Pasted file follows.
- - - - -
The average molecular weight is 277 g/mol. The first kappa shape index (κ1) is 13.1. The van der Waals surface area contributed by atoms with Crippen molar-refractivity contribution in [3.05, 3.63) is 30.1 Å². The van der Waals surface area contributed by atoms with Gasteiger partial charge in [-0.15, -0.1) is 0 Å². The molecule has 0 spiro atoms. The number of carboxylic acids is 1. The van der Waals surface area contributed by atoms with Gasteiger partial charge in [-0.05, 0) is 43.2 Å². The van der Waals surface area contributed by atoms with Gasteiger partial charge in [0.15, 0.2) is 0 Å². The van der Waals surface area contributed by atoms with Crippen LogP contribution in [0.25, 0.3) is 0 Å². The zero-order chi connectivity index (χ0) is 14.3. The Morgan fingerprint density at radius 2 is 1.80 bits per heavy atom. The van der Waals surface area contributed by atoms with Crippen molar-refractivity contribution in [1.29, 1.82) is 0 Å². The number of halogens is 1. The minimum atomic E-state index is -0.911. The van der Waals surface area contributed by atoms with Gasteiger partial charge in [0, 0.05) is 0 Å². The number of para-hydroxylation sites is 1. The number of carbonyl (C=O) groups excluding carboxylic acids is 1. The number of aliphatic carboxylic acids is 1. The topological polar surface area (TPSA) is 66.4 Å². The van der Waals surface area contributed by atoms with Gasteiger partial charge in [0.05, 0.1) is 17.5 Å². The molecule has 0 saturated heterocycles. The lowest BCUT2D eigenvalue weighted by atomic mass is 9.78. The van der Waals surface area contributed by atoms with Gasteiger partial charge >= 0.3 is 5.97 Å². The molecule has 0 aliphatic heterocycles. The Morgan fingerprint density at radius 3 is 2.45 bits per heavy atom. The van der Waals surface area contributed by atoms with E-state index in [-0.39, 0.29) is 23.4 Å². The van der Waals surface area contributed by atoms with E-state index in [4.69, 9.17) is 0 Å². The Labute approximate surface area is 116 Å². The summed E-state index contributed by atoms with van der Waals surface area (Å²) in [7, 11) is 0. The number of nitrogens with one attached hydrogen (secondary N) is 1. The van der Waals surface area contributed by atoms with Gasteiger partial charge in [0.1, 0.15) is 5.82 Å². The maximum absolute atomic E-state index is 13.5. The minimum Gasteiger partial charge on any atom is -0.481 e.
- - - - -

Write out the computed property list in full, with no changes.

The average molecular weight is 277 g/mol. The first kappa shape index (κ1) is 13.1. The van der Waals surface area contributed by atoms with Crippen molar-refractivity contribution in [3.05, 3.63) is 30.1 Å². The van der Waals surface area contributed by atoms with Gasteiger partial charge in [-0.15, -0.1) is 0 Å². The molecule has 0 spiro atoms. The number of carboxylic acids is 1. The van der Waals surface area contributed by atoms with Gasteiger partial charge in [-0.05, 0) is 43.2 Å². The van der Waals surface area contributed by atoms with Gasteiger partial charge in [0.15, 0.2) is 0 Å². The van der Waals surface area contributed by atoms with Crippen LogP contribution in [0.25, 0.3) is 0 Å². The zero-order chi connectivity index (χ0) is 14.3. The Morgan fingerprint density at radius 2 is 1.80 bits per heavy atom. The van der Waals surface area contributed by atoms with Crippen molar-refractivity contribution in [1.29, 1.82) is 0 Å². The number of halogens is 1. The minimum atomic E-state index is -0.911. The van der Waals surface area contributed by atoms with Gasteiger partial charge in [0, 0.05) is 0 Å². The number of para-hydroxylation sites is 1. The number of carbonyl (C=O) groups excluding carboxylic acids is 1. The number of aliphatic carboxylic acids is 1. The topological polar surface area (TPSA) is 66.4 Å². The van der Waals surface area contributed by atoms with Gasteiger partial charge in [0.05, 0.1) is 17.5 Å². The molecule has 0 saturated heterocycles. The lowest BCUT2D eigenvalue weighted by atomic mass is 9.78. The van der Waals surface area contributed by atoms with Gasteiger partial charge >= 0.3 is 5.97 Å². The molecule has 0 aliphatic heterocycles. The Morgan fingerprint density at radius 3 is 2.45 bits per heavy atom. The van der Waals surface area contributed by atoms with E-state index in [-0.39, 0.29) is 23.4 Å². The van der Waals surface area contributed by atoms with E-state index in [4.69, 9.17) is 0 Å². The Labute approximate surface area is 116 Å². The summed E-state index contributed by atoms with van der Waals surface area (Å²) in [7, 11) is 0. The number of nitrogens with one attached hydrogen (secondary N) is 1. The van der Waals surface area contributed by atoms with Gasteiger partial charge in [0.1, 0.15) is 5.82 Å². The maximum absolute atomic E-state index is 13.5. The minimum Gasteiger partial charge on any atom is -0.481 e.